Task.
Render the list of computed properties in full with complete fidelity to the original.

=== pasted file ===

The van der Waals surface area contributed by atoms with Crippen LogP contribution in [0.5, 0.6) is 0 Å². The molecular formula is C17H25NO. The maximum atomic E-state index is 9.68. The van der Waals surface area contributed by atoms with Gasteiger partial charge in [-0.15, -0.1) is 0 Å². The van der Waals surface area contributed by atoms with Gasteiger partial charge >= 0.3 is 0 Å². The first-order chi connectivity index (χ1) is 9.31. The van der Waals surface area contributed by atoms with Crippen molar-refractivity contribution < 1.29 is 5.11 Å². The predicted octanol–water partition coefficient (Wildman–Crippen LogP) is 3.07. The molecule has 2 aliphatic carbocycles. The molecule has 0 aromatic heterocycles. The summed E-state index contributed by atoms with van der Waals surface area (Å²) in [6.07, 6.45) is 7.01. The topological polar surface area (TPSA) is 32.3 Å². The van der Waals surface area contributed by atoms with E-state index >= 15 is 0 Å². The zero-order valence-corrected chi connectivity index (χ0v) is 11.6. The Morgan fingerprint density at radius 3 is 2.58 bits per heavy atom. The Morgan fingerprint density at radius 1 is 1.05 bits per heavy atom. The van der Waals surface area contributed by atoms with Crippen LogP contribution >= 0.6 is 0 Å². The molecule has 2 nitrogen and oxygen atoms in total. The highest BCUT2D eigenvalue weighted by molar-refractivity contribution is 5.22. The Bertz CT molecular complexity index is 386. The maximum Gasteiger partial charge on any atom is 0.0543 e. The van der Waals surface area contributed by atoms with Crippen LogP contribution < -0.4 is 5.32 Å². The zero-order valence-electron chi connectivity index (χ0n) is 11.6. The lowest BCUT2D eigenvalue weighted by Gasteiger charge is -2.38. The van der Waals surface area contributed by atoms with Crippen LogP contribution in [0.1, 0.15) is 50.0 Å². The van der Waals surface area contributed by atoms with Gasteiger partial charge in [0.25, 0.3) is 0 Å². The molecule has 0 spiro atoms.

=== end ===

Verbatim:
The van der Waals surface area contributed by atoms with Crippen LogP contribution in [0.5, 0.6) is 0 Å². The molecular formula is C17H25NO. The maximum atomic E-state index is 9.68. The van der Waals surface area contributed by atoms with Gasteiger partial charge in [-0.15, -0.1) is 0 Å². The van der Waals surface area contributed by atoms with Gasteiger partial charge >= 0.3 is 0 Å². The first-order chi connectivity index (χ1) is 9.31. The van der Waals surface area contributed by atoms with Crippen molar-refractivity contribution < 1.29 is 5.11 Å². The predicted octanol–water partition coefficient (Wildman–Crippen LogP) is 3.07. The molecule has 2 aliphatic carbocycles. The molecule has 0 aromatic heterocycles. The summed E-state index contributed by atoms with van der Waals surface area (Å²) in [6.07, 6.45) is 7.01. The topological polar surface area (TPSA) is 32.3 Å². The van der Waals surface area contributed by atoms with E-state index >= 15 is 0 Å². The zero-order valence-corrected chi connectivity index (χ0v) is 11.6. The Morgan fingerprint density at radius 3 is 2.58 bits per heavy atom. The Morgan fingerprint density at radius 1 is 1.05 bits per heavy atom. The van der Waals surface area contributed by atoms with Crippen LogP contribution >= 0.6 is 0 Å². The molecule has 2 nitrogen and oxygen atoms in total. The highest BCUT2D eigenvalue weighted by molar-refractivity contribution is 5.22. The Bertz CT molecular complexity index is 386. The maximum Gasteiger partial charge on any atom is 0.0543 e. The van der Waals surface area contributed by atoms with Crippen LogP contribution < -0.4 is 5.32 Å². The zero-order valence-electron chi connectivity index (χ0n) is 11.6. The lowest BCUT2D eigenvalue weighted by Gasteiger charge is -2.38. The van der Waals surface area contributed by atoms with Crippen LogP contribution in [0.1, 0.15) is 50.0 Å². The van der Waals surface area contributed by atoms with Gasteiger partial charge in [0.25, 0.3) is 0 Å². The molecule has 0 spiro atoms.